Thursday, November 15 , 2018, 2:59 am | Fair 44º


Updates on Montecito Flooding Impacts

Information on the Local Assistance Center, Highway 101 closure, utility outages, public health and safety concerns, and flood damage assessments

Trucks dump mud and debris from Montecito on the southbound side of Highway 101 in Goleta, near the Fairview Avenue onramp. Click to view larger
Trucks dump mud and debris from Montecito on the southbound side of Highway 101 in Goleta, near the Fairview Avenue onramp.  (Ryan Cullom / Noozhawk photo)

This story was last updated at 1:40 p.m. Friday.

The response to the Montecito flooding and debris flows has transitioned to clean-up and recovery, and the area is busy with heavy equipment and crews making their way through the wreckage. 

Twenty people were killed in the Jan. 9 storm, and another three are still missing. Authorities said Sunday that they do not expect to find any more survivors

The loss of life, devastating damage and disruption has wide-reaching impacts on the Santa Barbara County community and beyond. 

Santa Barbara County opened a Local Recovery & Assistance Center Wednesday with the Federal Emergency Management Agency and other relief organization representatives to answer questions and help residents apply for assistance. It will be open to the public through Feb. 3.

The center will be open from 11 a.m. to 6:30 p.m. Monday through Friday, and 10 a.m. to 2 p.m. on Saturday, and closed Sunday at Calvary Chapel Santa Barbara, 1 N. Calle Cesar Chavez.

The Highway 101 closure will last at least another week, Caltrans said Monday. 

Santa Barbara County starting busing "critical" workers between Santa Barbara and Ventura Tuesday morning but for everyone else, detour options include crowded Amtrak passenger trains, ferry boats, and driving the long way around using Highway 46 or Highway 166 as a connector to I-5. 

The Santa Barbara Metropolitan Transit District announced Tuesday it would be offering free last-mile service to get Amtrak train commuters to transit connections and employment centers in Santa Barbara and Goleta. 

Shuttles will run every day, connecting the Santa Barbara train station to MTD's Downtown Transit Center. Goleta shuttle routes will drop people off at various locations including business parks, Camino Real Marketplace, the Citrix Campus, Old Town Goleta and the Goleta Valley Cottage Hospital. Click here for more information.

Mandatory evacuation zone

Most of Montecito is a mandatory evacuation zone, including the areas heavily damaged in the storm. Utilities are mostly out in the area, and the Santa Barbara County Sheriff's Department recommends that people leave.

If people leave their homes to drive around, they will be escorted out of the mandatory evacuation area and not allowed back in, sheriff's spokeswoman Kelly Hoover said.

If people are walking around, law enforcement in the area will ask them to leave, she added. 

Authorities do not want civilians in the area and have had several cases of people driving around to get groceries and supplies and then trying to return to the area, she said.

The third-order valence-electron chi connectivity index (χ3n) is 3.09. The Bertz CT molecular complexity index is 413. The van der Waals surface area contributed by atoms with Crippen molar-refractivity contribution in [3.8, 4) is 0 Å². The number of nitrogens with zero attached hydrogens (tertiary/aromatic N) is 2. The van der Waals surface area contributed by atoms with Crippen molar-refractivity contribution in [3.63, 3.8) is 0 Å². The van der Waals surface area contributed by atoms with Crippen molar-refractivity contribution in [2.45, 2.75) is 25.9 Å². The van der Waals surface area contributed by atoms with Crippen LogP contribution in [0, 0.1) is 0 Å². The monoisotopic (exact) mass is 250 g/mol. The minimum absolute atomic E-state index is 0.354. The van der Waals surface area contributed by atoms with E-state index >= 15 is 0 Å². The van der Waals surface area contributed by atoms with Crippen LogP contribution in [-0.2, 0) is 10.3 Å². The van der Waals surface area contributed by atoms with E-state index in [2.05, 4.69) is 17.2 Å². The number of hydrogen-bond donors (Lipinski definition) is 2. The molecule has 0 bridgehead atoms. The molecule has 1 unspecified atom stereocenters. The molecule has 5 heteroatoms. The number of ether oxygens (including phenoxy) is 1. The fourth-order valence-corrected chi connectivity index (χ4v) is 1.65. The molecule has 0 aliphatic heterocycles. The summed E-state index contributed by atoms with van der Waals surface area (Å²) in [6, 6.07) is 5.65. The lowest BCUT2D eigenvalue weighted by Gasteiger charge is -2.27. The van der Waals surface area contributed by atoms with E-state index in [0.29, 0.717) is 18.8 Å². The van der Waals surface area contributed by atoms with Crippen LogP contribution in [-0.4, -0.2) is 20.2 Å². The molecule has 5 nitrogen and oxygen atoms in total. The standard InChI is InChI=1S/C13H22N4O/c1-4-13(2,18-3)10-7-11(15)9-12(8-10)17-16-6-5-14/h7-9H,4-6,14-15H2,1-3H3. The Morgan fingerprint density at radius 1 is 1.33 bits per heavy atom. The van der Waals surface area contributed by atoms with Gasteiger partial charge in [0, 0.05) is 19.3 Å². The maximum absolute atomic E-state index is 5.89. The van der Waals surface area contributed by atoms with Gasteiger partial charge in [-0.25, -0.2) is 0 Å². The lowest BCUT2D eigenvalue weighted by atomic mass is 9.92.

Utility outages

Santa Barbara County's Office of Emergency Management said Thursday that "most major utilities as well as county roads will be back in service in the areas of Montecito outside the areas
impacted by the flood and debris flow. These are areas bounded by Montecito Creek, San Ysidro Creek and Romero Creek.

"Areas impacted by the flood and debris flow will require extensive efforts to provide utilities and road access. Once the utilities are restored in the other areas, decisions will be made on the rapid return of residents to their homes wherever possible."

The Montecito Water District has major damage to its distribution system, and a boil-water notice was issued for customers who do have service.

The district said Monday that water in Summerland has been tested and is safe to drink, and said Thursday that water in Upper Toro Canyon has been determined safe to drink.​

The boil-water notice is still in effect for some areas

There are three emergency potable water distribution sites, from 8 a.m. to 8 p.m. daily, the district said: the Summerland Post Office, 2245 Lillie Ave.; the Montecito Fire Station at Cold Spring and Sycamore Canyon Road; the shopping center at southwest corner of East Valley Road and San Ysidro Road (Upper Village).

The shopping center site is within the mandatory evacuation zone and is not for public access, but is for people working in the area, the district noted.

On Sunday, the district said there was still no timeline for repairs and service restoration, but updated its repair priority list: "highline" transmission main repairs at six sites; main break repairs to the pipe between Jameson Lake and Doulton Tunnel, at two sites; multiple main breaks; multiple service break repairs; and system disinfection and sampling as the last step.